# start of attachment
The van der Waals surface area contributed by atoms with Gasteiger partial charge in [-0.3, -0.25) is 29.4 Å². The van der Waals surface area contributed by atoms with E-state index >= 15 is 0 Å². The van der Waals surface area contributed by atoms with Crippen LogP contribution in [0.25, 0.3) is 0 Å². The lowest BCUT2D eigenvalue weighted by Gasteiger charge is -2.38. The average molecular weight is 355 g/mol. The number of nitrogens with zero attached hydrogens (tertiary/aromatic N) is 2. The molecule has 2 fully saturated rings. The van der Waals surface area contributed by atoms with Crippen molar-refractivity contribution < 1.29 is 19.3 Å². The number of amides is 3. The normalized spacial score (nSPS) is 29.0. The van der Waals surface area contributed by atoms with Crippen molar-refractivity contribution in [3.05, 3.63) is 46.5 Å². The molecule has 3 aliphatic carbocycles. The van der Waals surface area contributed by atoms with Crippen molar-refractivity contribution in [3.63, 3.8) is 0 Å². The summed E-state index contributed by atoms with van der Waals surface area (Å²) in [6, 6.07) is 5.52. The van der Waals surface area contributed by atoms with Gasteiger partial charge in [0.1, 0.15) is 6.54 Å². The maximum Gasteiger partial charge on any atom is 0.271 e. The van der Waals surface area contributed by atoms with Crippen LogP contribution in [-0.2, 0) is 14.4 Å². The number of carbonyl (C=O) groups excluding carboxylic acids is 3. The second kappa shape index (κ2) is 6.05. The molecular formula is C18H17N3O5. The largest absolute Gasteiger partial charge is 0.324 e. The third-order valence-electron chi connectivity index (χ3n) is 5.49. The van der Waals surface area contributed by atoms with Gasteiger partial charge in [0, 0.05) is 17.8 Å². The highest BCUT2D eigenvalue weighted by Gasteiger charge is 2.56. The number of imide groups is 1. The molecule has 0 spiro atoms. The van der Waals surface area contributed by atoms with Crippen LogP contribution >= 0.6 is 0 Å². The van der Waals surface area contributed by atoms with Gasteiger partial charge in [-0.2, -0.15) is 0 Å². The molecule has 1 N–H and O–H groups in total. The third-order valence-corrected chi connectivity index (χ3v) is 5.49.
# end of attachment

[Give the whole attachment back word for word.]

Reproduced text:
The van der Waals surface area contributed by atoms with Gasteiger partial charge in [-0.3, -0.25) is 29.4 Å². The van der Waals surface area contributed by atoms with E-state index >= 15 is 0 Å². The van der Waals surface area contributed by atoms with Crippen LogP contribution in [0.25, 0.3) is 0 Å². The lowest BCUT2D eigenvalue weighted by Gasteiger charge is -2.38. The average molecular weight is 355 g/mol. The number of nitrogens with zero attached hydrogens (tertiary/aromatic N) is 2. The molecule has 2 fully saturated rings. The van der Waals surface area contributed by atoms with Crippen molar-refractivity contribution < 1.29 is 19.3 Å². The number of amides is 3. The normalized spacial score (nSPS) is 29.0. The van der Waals surface area contributed by atoms with Crippen molar-refractivity contribution in [3.05, 3.63) is 46.5 Å². The molecule has 3 aliphatic carbocycles. The van der Waals surface area contributed by atoms with Crippen molar-refractivity contribution in [3.63, 3.8) is 0 Å². The summed E-state index contributed by atoms with van der Waals surface area (Å²) in [6, 6.07) is 5.52. The van der Waals surface area contributed by atoms with Gasteiger partial charge in [0.1, 0.15) is 6.54 Å². The maximum Gasteiger partial charge on any atom is 0.271 e. The van der Waals surface area contributed by atoms with Crippen LogP contribution in [-0.2, 0) is 14.4 Å². The number of carbonyl (C=O) groups excluding carboxylic acids is 3. The second kappa shape index (κ2) is 6.05. The molecular formula is C18H17N3O5. The largest absolute Gasteiger partial charge is 0.324 e. The third-order valence-electron chi connectivity index (χ3n) is 5.49. The van der Waals surface area contributed by atoms with Gasteiger partial charge in [0, 0.05) is 17.8 Å². The highest BCUT2D eigenvalue weighted by Gasteiger charge is 2.56. The number of imide groups is 1. The molecule has 0 spiro atoms. The van der Waals surface area contributed by atoms with Crippen LogP contribution >= 0.6 is 0 Å². The van der Waals surface area contributed by atoms with Gasteiger partial charge in [-0.2, -0.15) is 0 Å². The molecule has 1 N–H and O–H groups in total. The third-order valence-corrected chi connectivity index (χ3v) is 5.49.